To keep the daily schedule enjoyable, alternate disciplinary lessons with Bible, poetry, history, fiction, art, folksong, outdoor nature study, chores and life skills like cooking.  This variety keeps a child’s minds bright and encourages enthusiastic and motivated participation.  Some children prefer to “get all the seat work done first” and then move onto the freedom of the rest of the subjects.  You may need to try each approach to find what works for your family.

It isn’t the number of subjects, but their duration that tires the mind.  What child wants to sit still and concentrate for long lessons?   Quick math drills every morning, practice spelling while jumping on a mini trampoline, or quick laminated chart handwriting practice, or play a quick round of the amazing arrow games, provides younger children the necessary stimulus and physical exercise, and a short review of the same facts before supper results in a better memory of facts and skills.

Memorizing Scripture (which is the living Word) or poetry (which opens the eyes of imagination) verse by verse takes just a few minutes every day. Scripture and poetry also provide deep and meaningful insights and enlarges the child’s heart and mind. They lessons are not dull, dry facts or tiresome workbooks, textbooks or worksheet lessons.

Daily themes 2015It is very easy to just “do the basics” and call it a day, but I found that the only way we could regularly cover all the diverse subjects was to use our “Theme of the Day“.  Allocate all these extra subjects across the weekly schedule, enabled us to maintain a full, rich, wide curriculum.

You don’t have to fear trying to “do it all”.  Just start with the basics, keep it short and sweet and do a little every day.  Ease into the rest of the schedule by adding one extra subject and you’ll be amazed how much your children will learn in a relatively easy, quick, daily schedule.  This way you will offer your children a banquet, but don’t rush them, while also avoiding “force feeding”.  A generous education is a homeschooler’s privilege and pleasure!

Blessings, Nadene

Unrealistic Expectations

2014-02-18-05-10-37I don’t know about you, but my kids cried a lot in my first year of homeschooling, mostly due to unnecessary stress that I caused .   I also found myself floundering under the weight of my lofty ideals and unrealistic homeschooling expectations.

Today I want to encourage new homeschool moms how to plan and prepare so that you don’t burn out, feel discouraged or think that homeschooling doesn’t work for your family.

Plan Big

By all means, plan your homeschooling with lofty goals, aims and high hopes.  Then pray, and break it down and hone in on just one area at a time.

Introduce new routines, skills, subjects or approaches slowlyGradually encourage your children to learn and master these before adding another.

Practical Preparation

I love being practical!  (You get my blog name, right?)  I have found that if I express  my expectations the night before, my children do better the next day.  This is especially important if there is some level of anxiety about the coming activity or event.  Children can visualize themselves and plan how they will respond and react.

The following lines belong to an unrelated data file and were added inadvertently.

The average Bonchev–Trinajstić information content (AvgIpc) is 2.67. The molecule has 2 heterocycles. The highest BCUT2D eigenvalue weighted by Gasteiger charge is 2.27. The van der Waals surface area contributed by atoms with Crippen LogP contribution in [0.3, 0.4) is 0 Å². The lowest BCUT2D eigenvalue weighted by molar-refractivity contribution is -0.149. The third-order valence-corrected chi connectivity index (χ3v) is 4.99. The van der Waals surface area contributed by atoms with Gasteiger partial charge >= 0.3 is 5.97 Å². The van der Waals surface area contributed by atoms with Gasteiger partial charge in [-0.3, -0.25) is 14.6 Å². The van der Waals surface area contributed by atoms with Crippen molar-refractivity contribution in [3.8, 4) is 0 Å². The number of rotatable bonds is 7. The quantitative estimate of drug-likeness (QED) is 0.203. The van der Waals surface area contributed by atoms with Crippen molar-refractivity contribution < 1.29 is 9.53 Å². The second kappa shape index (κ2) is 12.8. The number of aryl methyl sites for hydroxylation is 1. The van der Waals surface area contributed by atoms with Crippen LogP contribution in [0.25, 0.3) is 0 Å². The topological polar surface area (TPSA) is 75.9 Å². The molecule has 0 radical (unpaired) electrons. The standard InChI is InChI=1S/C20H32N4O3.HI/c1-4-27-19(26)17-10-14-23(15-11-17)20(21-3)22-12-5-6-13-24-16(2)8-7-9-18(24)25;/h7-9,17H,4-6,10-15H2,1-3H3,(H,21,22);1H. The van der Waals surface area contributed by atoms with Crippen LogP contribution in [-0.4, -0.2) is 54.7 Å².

Here are very normal, everyday suggestions that can help elevate your homeschooling routine and prepare your family, especially after a break, illness or life interruptions:

  • Explain clearly how the next day will unfold and what will happen and how you want your child to respond.  Answer any questions and discern if your child needs to talk about their fears or anxieties.  Reassure your child with gentle encouragement.
  • Set up a specific routine for your day the night before.
  • Ease into good meal times, bedtimes and daily habits so that your days flow more smoothly.
  • Lay out breakfast and the school area ready for the new day.  Nothing throws good plans out like early morning chaos and confusion.
  • Avoid your cell phone, social media, answering phone calls or accepting interruptions.  These kill smooth, flowing, productive  homeschooling.
  • Use a timer.  Keep lessons and chores short and sweet.
  • Use music.  Nothing sets the tone of the activity quite like music.  Use soft, sweet background music for quiet times and activities that require concentration, and music with a beat for action and fast activities.

Be Specific

  • Habit training is your best friend!  Train your children in their routines, chores and activities so that your days flow smoothly.
  • Explain the details of your expectation, e.g.:

In 5 minutes, when the timer rings, we are going to pack up your toys and get ready for bathtime.”

Set the timer and prepare for bathtime.   Then, when the bell rings, help your child clean up with a song (we loved Barney’s ‘Clean up’ song) and quickly move on to the bathroom.  Moms, you must be ready and available to execute the routine with your children until they can do this with a simple prompt. Your expectation should be gradual, but you are aiming to eventually give a one word prompt like “Bathtime” and set this in motion without explanations, repetitions, remonstrations or refusals.

This will work for school too.  “

“After breakfast and morning chores, I would like all of you …. on the couch for storytime/ … at the school room starting …./  …. dressed and ready for ….”

  • For schooling, explain the activity and then show them exactly how to do it.  This is vital for handwriting, maths, spelling and new skills.